# Monads

## Introduction

For the past few months, I've been trying to write a blog post about monads, but every time I start writing I get stuck. At this point I'm pretty frustrated, so I'm scrapping my original idea. Instead of giving a coherent explanation of monads, which I'm not qualified to do, I'm going to try* to describe the intuition behind them. Hopefully after reading this, you'll be able to:

- Sound semi-knowledgeable when talking to other people who are interested in functional programming languages
- Be primed for other, more in-depth monads explanations (linked below)

## Here Goes Nothing

Monads are parametrized data types. A parametrized data type is a data type that accepts another data type as an argument. For example, vectors in C++ are parametrized data types:

`std::vector<int> my_vector;`

In this case, we are passing the `int`

data type as an argument to the `vector`

data type, which essentially means that we are creating a vector *of* integers.

There are many different monads, so we'll use the `option`

monad in our example. Since monads are parametrized data types, an option is actually an `option`

of `t`

, where `t`

is any type, such as an integer. Therefore, you can think of a `option<int>`

as a integer, wrapped in the context of an option.

Monads must provide a way to interact with the underlying type. In other words, given a function `f`

that takes integers as input, there must be some way to apply that function to a `option<int>`

as well. The extra context provided by the monad, however, can affect the output of the function. This is what makes monads so powerful.

Specifically in the case of a `option`

monad, the context specifies whether the data actually exists or not. For example, a `option<int>`

could be `Some(1)`

, or it could be `None`

. You can think of `Some`

and `None`

as two sub-classes of `option`

s. Now, given a function `f`

acting on an object `x`

with type `option<int>`

, the output should be `f(a)`

if `x = Some(a)`

and `None`

if `x = None`

.

This is all fine and dandy but the explanation so far probably doesn't make any sense so I'm going to try to write some pseudocode to give you the idea. Let's say we had some functions with integer inputs that either returned a new value if the input passes a check or `None`

if it fails:

```
def f(x):
if x < 5:
return None
else:
return 2*x + 1
def g(x):
if x % 2 == 1:
return None
else:
return x / 2
def h(x):
if x == 3:
return None
else:
return x * 3
```

Then, if we wanted to compose the two functions, we'd have to write the following ugly code:

```
def hgf(x):
t = f(x)
if t is None:
return None
else:
t = g(t)
if t is None:
return None
else:
return h(t)
```

This code is ugly because we have to check at each stage whether the previously computed result was invalid, and if so terminate the computation. How could we rewrite this with monads? First, let's set up the code for the option monad. Note that the following is python pseudocode:

```
class Option:
"""Abstract supertype representing option<int>"""
def __>>=__(self, f):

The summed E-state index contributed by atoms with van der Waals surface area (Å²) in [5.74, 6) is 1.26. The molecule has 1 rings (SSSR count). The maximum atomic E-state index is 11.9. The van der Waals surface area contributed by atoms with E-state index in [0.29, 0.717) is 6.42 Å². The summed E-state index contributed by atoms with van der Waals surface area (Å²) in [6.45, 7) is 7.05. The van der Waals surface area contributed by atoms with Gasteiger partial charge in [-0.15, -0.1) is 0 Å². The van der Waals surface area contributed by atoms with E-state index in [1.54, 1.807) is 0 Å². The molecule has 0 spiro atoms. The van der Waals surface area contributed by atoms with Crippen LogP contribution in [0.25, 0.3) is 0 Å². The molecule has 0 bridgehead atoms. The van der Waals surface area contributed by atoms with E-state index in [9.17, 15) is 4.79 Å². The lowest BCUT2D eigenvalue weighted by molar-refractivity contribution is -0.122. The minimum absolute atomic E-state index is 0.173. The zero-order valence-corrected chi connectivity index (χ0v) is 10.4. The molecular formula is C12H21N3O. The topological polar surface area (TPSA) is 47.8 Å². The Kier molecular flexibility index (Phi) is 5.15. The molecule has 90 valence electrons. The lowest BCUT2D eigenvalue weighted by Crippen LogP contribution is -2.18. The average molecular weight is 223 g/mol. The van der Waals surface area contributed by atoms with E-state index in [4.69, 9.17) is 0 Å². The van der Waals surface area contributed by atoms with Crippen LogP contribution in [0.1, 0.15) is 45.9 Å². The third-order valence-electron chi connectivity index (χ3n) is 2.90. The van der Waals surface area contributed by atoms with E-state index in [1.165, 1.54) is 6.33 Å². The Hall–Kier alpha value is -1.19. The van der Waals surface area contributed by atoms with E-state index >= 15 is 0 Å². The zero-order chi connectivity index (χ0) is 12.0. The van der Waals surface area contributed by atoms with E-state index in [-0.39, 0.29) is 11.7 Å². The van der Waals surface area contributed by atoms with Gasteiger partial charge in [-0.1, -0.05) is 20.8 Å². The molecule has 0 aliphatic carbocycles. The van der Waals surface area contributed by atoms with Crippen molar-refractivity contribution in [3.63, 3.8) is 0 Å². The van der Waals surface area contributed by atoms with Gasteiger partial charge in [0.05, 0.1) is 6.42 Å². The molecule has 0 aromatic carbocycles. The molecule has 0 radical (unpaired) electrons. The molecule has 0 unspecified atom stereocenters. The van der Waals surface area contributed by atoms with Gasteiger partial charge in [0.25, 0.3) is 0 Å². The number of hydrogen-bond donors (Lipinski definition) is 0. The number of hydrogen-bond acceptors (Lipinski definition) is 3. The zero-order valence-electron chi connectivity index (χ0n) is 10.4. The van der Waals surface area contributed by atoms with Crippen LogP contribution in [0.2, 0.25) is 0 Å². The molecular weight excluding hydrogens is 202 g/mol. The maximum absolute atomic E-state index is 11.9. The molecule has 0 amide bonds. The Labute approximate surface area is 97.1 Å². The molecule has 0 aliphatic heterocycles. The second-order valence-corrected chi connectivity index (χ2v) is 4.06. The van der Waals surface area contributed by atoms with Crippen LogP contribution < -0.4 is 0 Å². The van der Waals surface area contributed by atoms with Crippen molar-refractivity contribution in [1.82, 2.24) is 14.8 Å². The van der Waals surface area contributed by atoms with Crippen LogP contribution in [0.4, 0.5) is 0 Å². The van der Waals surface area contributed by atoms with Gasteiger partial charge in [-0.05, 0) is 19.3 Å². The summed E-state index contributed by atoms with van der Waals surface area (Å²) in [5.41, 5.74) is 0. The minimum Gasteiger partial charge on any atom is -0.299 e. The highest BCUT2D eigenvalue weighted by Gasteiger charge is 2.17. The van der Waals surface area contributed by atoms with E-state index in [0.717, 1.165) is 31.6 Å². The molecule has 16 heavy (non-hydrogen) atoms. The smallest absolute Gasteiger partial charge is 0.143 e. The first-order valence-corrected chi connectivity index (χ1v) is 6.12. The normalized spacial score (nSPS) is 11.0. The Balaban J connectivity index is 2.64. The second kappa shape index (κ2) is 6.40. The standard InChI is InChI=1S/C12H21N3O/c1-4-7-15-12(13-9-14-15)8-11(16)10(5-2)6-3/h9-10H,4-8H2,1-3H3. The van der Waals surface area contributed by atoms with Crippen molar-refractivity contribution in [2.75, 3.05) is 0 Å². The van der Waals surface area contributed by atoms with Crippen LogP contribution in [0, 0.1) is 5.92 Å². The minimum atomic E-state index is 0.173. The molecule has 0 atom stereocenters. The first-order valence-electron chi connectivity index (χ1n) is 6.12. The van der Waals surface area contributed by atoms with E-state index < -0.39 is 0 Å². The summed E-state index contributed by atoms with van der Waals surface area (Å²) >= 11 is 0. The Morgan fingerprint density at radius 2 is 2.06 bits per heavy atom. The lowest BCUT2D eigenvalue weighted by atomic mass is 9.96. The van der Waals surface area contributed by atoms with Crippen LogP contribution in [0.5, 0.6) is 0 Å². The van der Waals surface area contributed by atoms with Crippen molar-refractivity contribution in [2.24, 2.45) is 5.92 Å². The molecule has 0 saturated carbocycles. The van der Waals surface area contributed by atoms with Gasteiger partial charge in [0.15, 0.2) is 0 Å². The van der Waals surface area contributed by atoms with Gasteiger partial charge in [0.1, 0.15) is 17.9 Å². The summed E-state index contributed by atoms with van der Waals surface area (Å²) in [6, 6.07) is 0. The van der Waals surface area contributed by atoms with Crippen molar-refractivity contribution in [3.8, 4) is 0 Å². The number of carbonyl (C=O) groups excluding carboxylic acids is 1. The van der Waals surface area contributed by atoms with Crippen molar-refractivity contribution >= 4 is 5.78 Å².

"""
The infix left-associative 'bind' operator.
f: int -> Option
x >>= f :=
match x with
| Some(a) -> f(a)
| None() -> None()
"""
if type(self) == Some:
return f(self.x)
else:
return None()
class Some(Option):
def __init__(self, x):
self.x = x
class None(Option):
"""Note that this is different from the None keyword in python"""
def __init__(self):
pass
```

In this code, we introduce the made up python infix operator `>>=`

, which is technically called bind. You can think of `x >>= f`

as equivalent to what we described earlier: `f(a) if x == Some(a) else None`

. We also have to slightly rewrite our functions to satisfy the type signature `int -> Option`

:

```
def f(x):
if x < 5:
return None()
else:
return Some(2*x + 1)
def g(x):
if x % 2 == 1:
return None()
else:
return Some(x / 2)
def h(x):
if x == 3:
return None()
else:
return Some(x * 3)
```

Now that we've set everything up, how do we compose the functions together? Well, it becomes amazingly simple:

```
def hgf(x):
return Some(x) >>= f >>= g >>= h
```

It's practically a one-liner!

## Intuition

To summarize, monads are software patterns that allow programmers to write clean code to handle chained computations by specifying default behavior in the "error" case, where the specific behavior and error case depends on the monad in use. This way, the programmer does not have to check for the error case explicitly at each step in the computation. In addition to `Option`

, another common monad is `Deferred`

, which represents the result of an asynchronous computation (the error case is when we have not finished computing the result). As you can imagine, the `Deferred`

monad turns callback hell into callback heaven:

```
// this is sad
AsyncGetX(function (x) {
AsyncGetY(x, function (y) {
AsyncGetZ(y, function (z) {
console.log(z);
}
}
}
// this is nice
x >>= AsyncGetX >>= AsyncGetY >>= AsyncGetZ >>= console.log
```

## Disclaimer

I have not provided a formal definition of a monad, nor enumerated all of their use cases. These are simply my observations of where monads come most in handy.

## Further Reading

- Escaping Hell with Monads. My personal favorite, goes over a couple applications of monads without assuming too much functional programming background.
- Translation from Haskell to JavaScript of selected portions of the best introduction to monads I've ever read
- You Could Have Invented Monads!. The "best introduction to monads" mentioned above. Requires some more knowledge of type systems.